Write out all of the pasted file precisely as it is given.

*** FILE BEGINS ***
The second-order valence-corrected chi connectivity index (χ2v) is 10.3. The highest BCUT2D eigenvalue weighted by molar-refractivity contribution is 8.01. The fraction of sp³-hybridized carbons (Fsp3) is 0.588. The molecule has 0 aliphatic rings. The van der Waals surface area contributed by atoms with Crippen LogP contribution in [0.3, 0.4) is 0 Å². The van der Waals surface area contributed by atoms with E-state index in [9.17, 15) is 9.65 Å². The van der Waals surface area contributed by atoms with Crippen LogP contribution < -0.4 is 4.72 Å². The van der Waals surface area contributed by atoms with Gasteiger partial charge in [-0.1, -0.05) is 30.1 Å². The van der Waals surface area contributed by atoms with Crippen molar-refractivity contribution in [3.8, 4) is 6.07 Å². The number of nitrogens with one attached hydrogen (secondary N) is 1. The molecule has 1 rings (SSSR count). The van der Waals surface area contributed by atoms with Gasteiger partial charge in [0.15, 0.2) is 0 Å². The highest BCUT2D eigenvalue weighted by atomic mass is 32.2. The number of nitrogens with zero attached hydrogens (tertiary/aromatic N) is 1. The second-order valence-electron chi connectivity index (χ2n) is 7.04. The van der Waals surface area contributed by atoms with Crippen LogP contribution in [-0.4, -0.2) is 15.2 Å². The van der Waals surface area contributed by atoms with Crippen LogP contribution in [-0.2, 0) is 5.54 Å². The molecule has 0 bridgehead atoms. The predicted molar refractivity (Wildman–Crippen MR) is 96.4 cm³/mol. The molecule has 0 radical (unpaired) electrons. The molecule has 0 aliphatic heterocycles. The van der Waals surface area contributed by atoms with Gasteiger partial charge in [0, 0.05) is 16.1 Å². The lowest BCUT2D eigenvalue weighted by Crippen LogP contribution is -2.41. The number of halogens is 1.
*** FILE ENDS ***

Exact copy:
The second-order valence-corrected chi connectivity index (χ2v) is 10.3. The highest BCUT2D eigenvalue weighted by molar-refractivity contribution is 8.01. The fraction of sp³-hybridized carbons (Fsp3) is 0.588. The molecule has 0 aliphatic rings. The van der Waals surface area contributed by atoms with Crippen LogP contribution in [0.3, 0.4) is 0 Å². The van der Waals surface area contributed by atoms with E-state index in [9.17, 15) is 9.65 Å². The van der Waals surface area contributed by atoms with Crippen LogP contribution < -0.4 is 4.72 Å². The van der Waals surface area contributed by atoms with Gasteiger partial charge in [-0.1, -0.05) is 30.1 Å². The van der Waals surface area contributed by atoms with Crippen molar-refractivity contribution in [3.8, 4) is 6.07 Å². The number of nitrogens with one attached hydrogen (secondary N) is 1. The molecule has 1 rings (SSSR count). The van der Waals surface area contributed by atoms with Gasteiger partial charge in [0.15, 0.2) is 0 Å². The highest BCUT2D eigenvalue weighted by atomic mass is 32.2. The number of nitrogens with zero attached hydrogens (tertiary/aromatic N) is 1. The second-order valence-electron chi connectivity index (χ2n) is 7.04. The van der Waals surface area contributed by atoms with Crippen LogP contribution in [-0.4, -0.2) is 15.2 Å². The van der Waals surface area contributed by atoms with Crippen LogP contribution in [-0.2, 0) is 5.54 Å². The molecule has 0 bridgehead atoms. The predicted molar refractivity (Wildman–Crippen MR) is 96.4 cm³/mol. The molecule has 0 radical (unpaired) electrons. The molecule has 0 aliphatic heterocycles. The van der Waals surface area contributed by atoms with Gasteiger partial charge in [0, 0.05) is 16.1 Å². The lowest BCUT2D eigenvalue weighted by Crippen LogP contribution is -2.41. The number of halogens is 1.